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The Maoist Threat

Omkar Goswami


Between 6 and 7 in the morning of Tuesday, 6 April, the Maoists sprung an ambush on 80-odd people of the Central Reserve Police Force (CRPF) and the Chhattisgarh state police who were returning to their barracks after a night’s combing operations in the Tarametla jungles,. It was a devastating display of firepower capability by the Maoists in their own terrain. According to reports, entrenched in hillocks on both sides of the trail, they first blew up the lead vehicle of the convoy. In the chaos that followed, they gunned down 76 of the 80 cops, at the cost of eight of their own. In less than an hour, it was all over — with the Maoists taking all the government issued guns and ammunition to boot. When the reinforcements arrived, they found only three guns left at the site.

A month or so before the massacre, the Maoists had promised to show Union Home Minister P. Chidambaram who ruled the roost in the remote villages and forests. On 6 April, near Chintalnar village, they proved it in no uncertain terms.

The Dantewada massacre raises critical questions: “Guns versus butter: What works when? Do guns work at all?”. Unfortunately, there are no clear answers.

If we were to take the pro-people, or ‘butter’, side, it is best to begin with a brief portraiture of Dantewada district from the 2001 Census. It is mostly forested, with an area of 10,239 square kilometres. In 2001, it had a reported population of 719,065, comprising 145,272 households. 66 per cent of the population were tribals. Dantewada was the least literate district in India, with a literacy rate of a mere 30 per cent — implying that three out of ten people could at best claim to vaguely signing their names. It was the poorest district of Chhattisgarh and 12th poorest in India in terms of a households ownership and access to basic assets and amenities. I can give you more depressing data. But it isn’t necessary. Dantewada belongs to the wretched of the earth.

But that’s not all. Like many districts Chhattisgarh, Dantewada has been pathetically governed by the Congress and the BJP alike — and this is so since independence. There is neither development work that can empower its people, nor any credible governance at the district-level. This area has seen decades of dis-entitlement and exploitation, both of the adivasis and the forests. There is rampant corruption. And in more recent times, the state government led by Raman Singh, has been promoting Salwa Judum (or ‘peace march’) — a cutely anaesthetised term for arming people, local thugs and henchmen of contractors to eradicate the Maoists.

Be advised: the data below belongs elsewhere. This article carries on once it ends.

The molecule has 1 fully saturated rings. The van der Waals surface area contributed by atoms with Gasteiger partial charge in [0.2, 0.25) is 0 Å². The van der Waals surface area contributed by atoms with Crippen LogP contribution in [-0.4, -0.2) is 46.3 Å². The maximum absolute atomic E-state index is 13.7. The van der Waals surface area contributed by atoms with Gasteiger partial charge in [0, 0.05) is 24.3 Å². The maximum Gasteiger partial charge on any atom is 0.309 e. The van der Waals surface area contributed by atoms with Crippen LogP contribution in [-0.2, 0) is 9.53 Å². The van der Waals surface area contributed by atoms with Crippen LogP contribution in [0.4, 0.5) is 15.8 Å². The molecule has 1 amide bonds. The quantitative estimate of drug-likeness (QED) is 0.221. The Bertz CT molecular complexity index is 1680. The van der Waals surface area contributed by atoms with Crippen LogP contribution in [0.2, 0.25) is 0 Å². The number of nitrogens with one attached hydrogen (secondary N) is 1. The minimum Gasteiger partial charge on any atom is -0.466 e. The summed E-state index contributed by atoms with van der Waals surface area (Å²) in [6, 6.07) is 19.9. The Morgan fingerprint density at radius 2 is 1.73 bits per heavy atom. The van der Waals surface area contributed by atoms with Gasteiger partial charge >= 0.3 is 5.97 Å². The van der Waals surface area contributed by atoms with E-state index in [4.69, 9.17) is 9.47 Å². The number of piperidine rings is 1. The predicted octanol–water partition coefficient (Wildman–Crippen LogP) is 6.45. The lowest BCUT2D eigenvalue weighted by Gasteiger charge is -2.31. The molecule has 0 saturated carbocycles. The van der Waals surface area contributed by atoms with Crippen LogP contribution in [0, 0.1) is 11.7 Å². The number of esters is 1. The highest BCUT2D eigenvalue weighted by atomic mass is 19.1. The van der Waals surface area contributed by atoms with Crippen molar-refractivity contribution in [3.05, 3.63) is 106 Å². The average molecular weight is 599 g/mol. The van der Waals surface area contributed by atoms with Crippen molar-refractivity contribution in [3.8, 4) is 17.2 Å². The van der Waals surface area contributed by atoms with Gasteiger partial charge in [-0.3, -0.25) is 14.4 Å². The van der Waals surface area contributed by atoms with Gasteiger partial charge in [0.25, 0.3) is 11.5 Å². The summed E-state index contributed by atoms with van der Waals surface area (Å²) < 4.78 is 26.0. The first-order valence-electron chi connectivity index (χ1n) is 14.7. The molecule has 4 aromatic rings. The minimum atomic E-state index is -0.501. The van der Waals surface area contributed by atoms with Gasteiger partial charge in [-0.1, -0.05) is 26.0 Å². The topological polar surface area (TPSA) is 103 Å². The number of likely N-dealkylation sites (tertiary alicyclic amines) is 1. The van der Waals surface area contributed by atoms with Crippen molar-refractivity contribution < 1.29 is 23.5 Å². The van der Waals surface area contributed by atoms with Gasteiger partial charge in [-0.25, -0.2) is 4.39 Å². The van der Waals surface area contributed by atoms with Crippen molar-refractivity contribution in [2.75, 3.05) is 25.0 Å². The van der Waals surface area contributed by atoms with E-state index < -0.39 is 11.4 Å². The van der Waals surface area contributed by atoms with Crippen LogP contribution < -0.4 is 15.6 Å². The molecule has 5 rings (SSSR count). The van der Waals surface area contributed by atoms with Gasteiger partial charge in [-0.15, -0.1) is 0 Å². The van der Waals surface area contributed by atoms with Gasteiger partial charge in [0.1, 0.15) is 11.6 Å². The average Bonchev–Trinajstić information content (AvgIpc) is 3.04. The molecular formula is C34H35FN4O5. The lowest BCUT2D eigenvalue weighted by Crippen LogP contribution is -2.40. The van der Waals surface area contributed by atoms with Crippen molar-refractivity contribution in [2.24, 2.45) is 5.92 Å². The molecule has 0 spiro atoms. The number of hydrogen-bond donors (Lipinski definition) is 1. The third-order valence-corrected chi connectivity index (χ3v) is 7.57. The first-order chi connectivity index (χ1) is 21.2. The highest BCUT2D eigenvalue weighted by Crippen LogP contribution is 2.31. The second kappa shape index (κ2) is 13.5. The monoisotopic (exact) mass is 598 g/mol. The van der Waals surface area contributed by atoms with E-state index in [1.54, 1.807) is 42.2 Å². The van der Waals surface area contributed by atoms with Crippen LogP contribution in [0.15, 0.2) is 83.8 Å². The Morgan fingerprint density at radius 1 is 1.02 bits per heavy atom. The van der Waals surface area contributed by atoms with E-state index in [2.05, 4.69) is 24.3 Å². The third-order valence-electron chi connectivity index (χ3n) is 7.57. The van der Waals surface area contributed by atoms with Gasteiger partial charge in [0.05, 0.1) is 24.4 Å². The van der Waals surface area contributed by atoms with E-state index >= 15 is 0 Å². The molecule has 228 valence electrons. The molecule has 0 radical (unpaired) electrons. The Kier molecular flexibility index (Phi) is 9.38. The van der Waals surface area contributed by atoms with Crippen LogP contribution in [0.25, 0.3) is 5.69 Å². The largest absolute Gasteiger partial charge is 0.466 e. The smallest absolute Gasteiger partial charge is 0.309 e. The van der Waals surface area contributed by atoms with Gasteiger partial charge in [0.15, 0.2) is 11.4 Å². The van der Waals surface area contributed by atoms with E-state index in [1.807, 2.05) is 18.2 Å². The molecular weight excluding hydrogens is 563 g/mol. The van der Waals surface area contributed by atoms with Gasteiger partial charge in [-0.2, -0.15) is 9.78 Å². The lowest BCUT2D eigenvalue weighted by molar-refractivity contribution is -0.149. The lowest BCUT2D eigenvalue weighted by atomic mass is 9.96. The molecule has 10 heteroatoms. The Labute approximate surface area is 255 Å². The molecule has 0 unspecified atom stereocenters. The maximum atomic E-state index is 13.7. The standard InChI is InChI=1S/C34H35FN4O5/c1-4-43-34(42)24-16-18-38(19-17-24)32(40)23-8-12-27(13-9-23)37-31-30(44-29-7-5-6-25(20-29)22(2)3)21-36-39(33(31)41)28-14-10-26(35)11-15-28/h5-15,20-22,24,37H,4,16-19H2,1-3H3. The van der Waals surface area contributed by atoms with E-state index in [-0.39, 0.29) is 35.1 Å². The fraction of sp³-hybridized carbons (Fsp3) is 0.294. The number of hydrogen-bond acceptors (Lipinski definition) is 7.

Can butter work? In theory, yes. But the tragic fact is that there is absolutely no governance structure in Dantewada that can properly implement any development programme worth the name. In fact, there is no governance structure at all. So, the butter advocates can say what they wish about the need for education, healthcare, social infrastructure, rural employment and the like. All of which is correct; but none of which can be implemented in today’s Dantewada.

It is also important to understand what happens when a district gets comprehensively taken over by the Maoists or any armed radical movement. A new administration emerges that runs the area: it collects substantial revenues from the timber mafia, mining dons and other contractors; it levies taxes and duties where it can; it purchases or robs weapons and ammunition; it widens its operations by training people as fighters or informants; and it operates in its terrain of choice. The Maoists are now the economically, politically and militarily powerful rulers of Dantewada, and mere promise of butter — that too from an utterly distrusted administration — will not help in the least in getting them to turn in their arms, and renounce violence for development.

So, it has to be a combination of guns and butter. That’s much easier to pen in an English language weekly than to actually implement in the forests of Chhattisgarh. Despite all their training, the CRPF are operating in alien territory; and the less said of the capability of local cops, the better. The Maoists will lure the government’s forces to deeper forests; choose their times and areas of ambush; use their superior network of informants; and kill as and when they want to make a point. I don’t see the incapable police force of Chhattisgarh doing any anti-terrorism of consequence. And I don’t think that Delhi has the appetite for too much ‘extreme force’ with ‘collateral damage’ — even if it could make such force work.

We can neither stomach a bloody no-holds barred fight; nor start putting a genuinely committed administration in place that begins to govern for a change. That’s why the Maoists are winning. It’s sad but true.


Published: Business World, April 2010


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